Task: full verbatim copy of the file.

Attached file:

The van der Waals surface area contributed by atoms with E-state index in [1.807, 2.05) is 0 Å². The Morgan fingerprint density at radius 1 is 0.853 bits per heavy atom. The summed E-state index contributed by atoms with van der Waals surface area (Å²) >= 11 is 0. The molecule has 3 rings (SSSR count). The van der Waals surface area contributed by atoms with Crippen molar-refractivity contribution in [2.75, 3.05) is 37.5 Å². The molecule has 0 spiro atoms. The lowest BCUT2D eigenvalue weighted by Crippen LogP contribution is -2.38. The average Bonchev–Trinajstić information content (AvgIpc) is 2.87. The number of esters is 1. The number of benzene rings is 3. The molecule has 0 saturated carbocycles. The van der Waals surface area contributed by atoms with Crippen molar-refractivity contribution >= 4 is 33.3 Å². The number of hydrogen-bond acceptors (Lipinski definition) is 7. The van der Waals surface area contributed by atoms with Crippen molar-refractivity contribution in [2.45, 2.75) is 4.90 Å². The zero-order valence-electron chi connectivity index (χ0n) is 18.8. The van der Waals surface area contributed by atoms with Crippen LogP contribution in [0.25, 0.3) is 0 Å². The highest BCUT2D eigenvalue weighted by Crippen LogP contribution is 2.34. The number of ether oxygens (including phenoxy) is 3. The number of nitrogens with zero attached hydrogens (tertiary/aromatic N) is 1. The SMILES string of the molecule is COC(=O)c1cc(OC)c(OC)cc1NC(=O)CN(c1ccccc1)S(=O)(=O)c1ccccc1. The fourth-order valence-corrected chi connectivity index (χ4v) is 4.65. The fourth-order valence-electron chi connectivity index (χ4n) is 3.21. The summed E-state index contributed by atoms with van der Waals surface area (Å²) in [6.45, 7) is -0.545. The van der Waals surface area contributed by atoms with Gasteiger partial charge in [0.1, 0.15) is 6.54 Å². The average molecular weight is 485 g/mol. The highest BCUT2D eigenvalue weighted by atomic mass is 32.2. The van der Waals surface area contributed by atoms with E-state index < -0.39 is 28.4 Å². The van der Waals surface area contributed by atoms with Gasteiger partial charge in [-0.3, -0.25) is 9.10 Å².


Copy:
The van der Waals surface area contributed by atoms with E-state index in [1.807, 2.05) is 0 Å². The Morgan fingerprint density at radius 1 is 0.853 bits per heavy atom. The summed E-state index contributed by atoms with van der Waals surface area (Å²) >= 11 is 0. The molecule has 3 rings (SSSR count). The van der Waals surface area contributed by atoms with Crippen molar-refractivity contribution in [2.75, 3.05) is 37.5 Å². The molecule has 0 spiro atoms. The lowest BCUT2D eigenvalue weighted by Crippen LogP contribution is -2.38. The average Bonchev–Trinajstić information content (AvgIpc) is 2.87. The number of esters is 1. The number of benzene rings is 3. The molecule has 0 saturated carbocycles. The van der Waals surface area contributed by atoms with Crippen molar-refractivity contribution >= 4 is 33.3 Å². The number of hydrogen-bond acceptors (Lipinski definition) is 7. The van der Waals surface area contributed by atoms with Crippen molar-refractivity contribution in [2.45, 2.75) is 4.90 Å². The zero-order valence-electron chi connectivity index (χ0n) is 18.8. The van der Waals surface area contributed by atoms with Crippen LogP contribution in [0.25, 0.3) is 0 Å². The highest BCUT2D eigenvalue weighted by Crippen LogP contribution is 2.34. The number of ether oxygens (including phenoxy) is 3. The number of nitrogens with zero attached hydrogens (tertiary/aromatic N) is 1. The SMILES string of the molecule is COC(=O)c1cc(OC)c(OC)cc1NC(=O)CN(c1ccccc1)S(=O)(=O)c1ccccc1. The fourth-order valence-corrected chi connectivity index (χ4v) is 4.65. The fourth-order valence-electron chi connectivity index (χ4n) is 3.21. The summed E-state index contributed by atoms with van der Waals surface area (Å²) in [6.45, 7) is -0.545. The van der Waals surface area contributed by atoms with Gasteiger partial charge in [0.1, 0.15) is 6.54 Å². The average molecular weight is 485 g/mol. The highest BCUT2D eigenvalue weighted by atomic mass is 32.2. The van der Waals surface area contributed by atoms with E-state index < -0.39 is 28.4 Å². The van der Waals surface area contributed by atoms with Gasteiger partial charge in [-0.3, -0.25) is 9.10 Å².